Sunday, February 12, 2017

Interview with Greg Pyers

Today we would like to welcome Greg Pyers to the blog. As a boy, Greg read books by Gerald Durrell; years later he worked in zoos, including Mr Durrell’s Jersey Zoo. He started writing natural history books in his zoo years and has been a full-time author for 18 years. As an avid reader of good historical fiction, and after reading the superb Wolf Hall, Greg became motivated to write in the genre himself.  He found plenty of juicy subject matter in the town of Daylesford where he grew up. Complementing his writing work, he also creates gardens and enjoys observing the wildlife that comes to feed, breed and shelter within them. To date, he has written 165 non-fiction books and three novels for children. The Unfortunate Victim is his second novel for adults. 

What is the inspiration for your current book?
I enjoy excellent writing, am somewhat of a history enthusiast, and, wanting to extend my own writing repertoire, decided to try my hand at a historical novel of my own. This book is my second in the genre and is based on a controversial case well suited to rendering as an entertaining read.   

Is there a particular theme you are exploring in this book?
Themes of prejudice, judicial unfairness, police incompetence, and public ignorance (has some similarities to the Lindy Chamberlain case 116 years later). 

Which period of history particularly interests you? Why?
Strangely perhaps, but 19th century Australia was never my most favourite period. From school days I have been interested in Republican and Imperial Rome, Ancient Greece and Middle Age Europe. However, I do have a growing interest in and knowledge of early colonial Australia and America. 

What resources do you use to research your book?  
Trove, various and numerous history books, and visits to historic sites. 

What is more important to you: historical authenticity or accuracy?
If authenticity refers to how well a rendering of a period is done, and accuracy to the adherence to precise historical facts, the former is more important in a work of fiction. Clearly, major dates and historical figures are immutable. But what Anne Boleyn had for breakfast on March 12 1529, or what she may have actually said, is unknowable and in any case doesn’t really matter, as long as the author doesn’t feed her mangoes or put modern feminist words in her mouth (and historically accurate speech is not appropriate if it can’t be understood by a reader).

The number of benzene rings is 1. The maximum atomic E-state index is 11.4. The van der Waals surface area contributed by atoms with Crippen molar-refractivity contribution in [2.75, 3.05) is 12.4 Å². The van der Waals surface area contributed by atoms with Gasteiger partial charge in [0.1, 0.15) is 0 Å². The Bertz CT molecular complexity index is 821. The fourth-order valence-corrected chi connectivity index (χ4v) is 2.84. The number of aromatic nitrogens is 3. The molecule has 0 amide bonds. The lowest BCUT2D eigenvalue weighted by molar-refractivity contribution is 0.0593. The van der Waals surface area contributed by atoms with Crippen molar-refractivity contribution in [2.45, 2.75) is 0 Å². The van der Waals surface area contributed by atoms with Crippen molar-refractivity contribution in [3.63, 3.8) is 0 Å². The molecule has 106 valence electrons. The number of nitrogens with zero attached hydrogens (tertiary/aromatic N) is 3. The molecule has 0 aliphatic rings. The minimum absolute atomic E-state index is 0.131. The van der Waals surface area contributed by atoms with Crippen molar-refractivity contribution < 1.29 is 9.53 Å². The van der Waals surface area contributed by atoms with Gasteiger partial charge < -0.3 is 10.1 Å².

Which character in your current book is your favourite? Why?
Otto Berliner, because he is the one in whom I am most invested, the one the reader has to live with. He’s a little pompous, but he’s good at his work and doesn’t mind letting others know it (and I have no problem with that!) 

Are you a ‘plotter’ or a ‘pantser’? How long does it generally take you to write a book?  
Both, but more the latter. I have a good idea of where I want to go with the story from start to finish, though I can’t ever be sure how I will get there. 

Which authors have influenced you?
Too many! How about: Hilary Mantel, Robert Harris, Martin Amis, Saki, Robert Gott, Shakespeare, and in my childhood: Gerald Durrell, Ivan Southall, Mark Twain, Anthony Buckeridge. 

What advice would you give an aspiring author?
Read many, many books and you will see what makes good, bad and indifferent writing.  

Tell us about your next book or work in progress.
Otto Berliner Investigates: By Royal Appointment 
Set in 1867, Otto has his Private Inquiry Office in Melbourne and is engaged by the royal tour of Prince Alfred to sniff out Fenian threats. 

Thank you for sharing your journey with us, Greg. You can find out more about and purchase Greg's books here

Greg will be appearing in 'The Modern Voice in Historical Fiction' at HNSA 2017 on the weekend of 8-10 September 2017 in Melbourne.

HNSA 2017 is a celebration of the historical fiction genre will showcase over 60 speakers discussing inspiration, writing craft, research, publishing pathways and personal histories in our weekend programme. Among the many acclaimed historical novelists participating are Kerry Greenwood, Kate Forsyth, Deborah Challinor, Libby Hathorn, Lucy Treloar, Sophie Masson, Sulari Gentill, Robert Gott and Arnold Zable. The HNSA’s speakers’ list is available on the HNSA website.

In addition to the two stream weekend programme, there will be ten craft based super sessions and two research masterclasses. You won’t want to miss our interactive sessions on armour and historical costumes either! Manuscript assessments will be conducted by industry experts, Alison Arnold and Irina Dunn. Our free extended academic programme is open for general admission but bookings are essential.

Our First Pages Pitch Contest offers an opportunity for submissions to be read aloud to a panel of publishers. And we are delighted to announce the introduction of our inaugural HNSA Short Story Contest with a $500 prize!

Let’s make a noise about historical fiction!

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